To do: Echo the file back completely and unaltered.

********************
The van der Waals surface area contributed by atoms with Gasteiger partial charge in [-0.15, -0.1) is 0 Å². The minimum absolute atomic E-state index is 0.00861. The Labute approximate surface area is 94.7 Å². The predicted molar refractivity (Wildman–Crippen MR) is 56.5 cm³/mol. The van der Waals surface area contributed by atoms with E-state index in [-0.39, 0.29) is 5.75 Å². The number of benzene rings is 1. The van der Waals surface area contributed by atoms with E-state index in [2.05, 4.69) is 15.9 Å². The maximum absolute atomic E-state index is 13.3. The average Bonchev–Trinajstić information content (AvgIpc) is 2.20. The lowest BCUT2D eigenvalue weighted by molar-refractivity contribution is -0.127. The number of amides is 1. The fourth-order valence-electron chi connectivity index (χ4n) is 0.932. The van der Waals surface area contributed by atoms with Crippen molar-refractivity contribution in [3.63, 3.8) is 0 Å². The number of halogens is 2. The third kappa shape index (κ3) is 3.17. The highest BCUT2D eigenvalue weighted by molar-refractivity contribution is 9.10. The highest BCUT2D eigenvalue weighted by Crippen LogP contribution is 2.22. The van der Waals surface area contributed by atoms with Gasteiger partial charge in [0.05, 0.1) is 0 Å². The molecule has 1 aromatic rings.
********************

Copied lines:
The van der Waals surface area contributed by atoms with Gasteiger partial charge in [-0.15, -0.1) is 0 Å². The minimum absolute atomic E-state index is 0.00861. The Labute approximate surface area is 94.7 Å². The predicted molar refractivity (Wildman–Crippen MR) is 56.5 cm³/mol. The van der Waals surface area contributed by atoms with E-state index in [-0.39, 0.29) is 5.75 Å². The number of benzene rings is 1. The van der Waals surface area contributed by atoms with E-state index in [2.05, 4.69) is 15.9 Å². The maximum absolute atomic E-state index is 13.3. The average Bonchev–Trinajstić information content (AvgIpc) is 2.20. The lowest BCUT2D eigenvalue weighted by molar-refractivity contribution is -0.127. The number of amides is 1. The fourth-order valence-electron chi connectivity index (χ4n) is 0.932. The van der Waals surface area contributed by atoms with Crippen molar-refractivity contribution in [3.63, 3.8) is 0 Å². The number of halogens is 2. The third kappa shape index (κ3) is 3.17. The highest BCUT2D eigenvalue weighted by molar-refractivity contribution is 9.10. The highest BCUT2D eigenvalue weighted by Crippen LogP contribution is 2.22. The van der Waals surface area contributed by atoms with Gasteiger partial charge in [0.05, 0.1) is 0 Å². The molecule has 1 aromatic rings.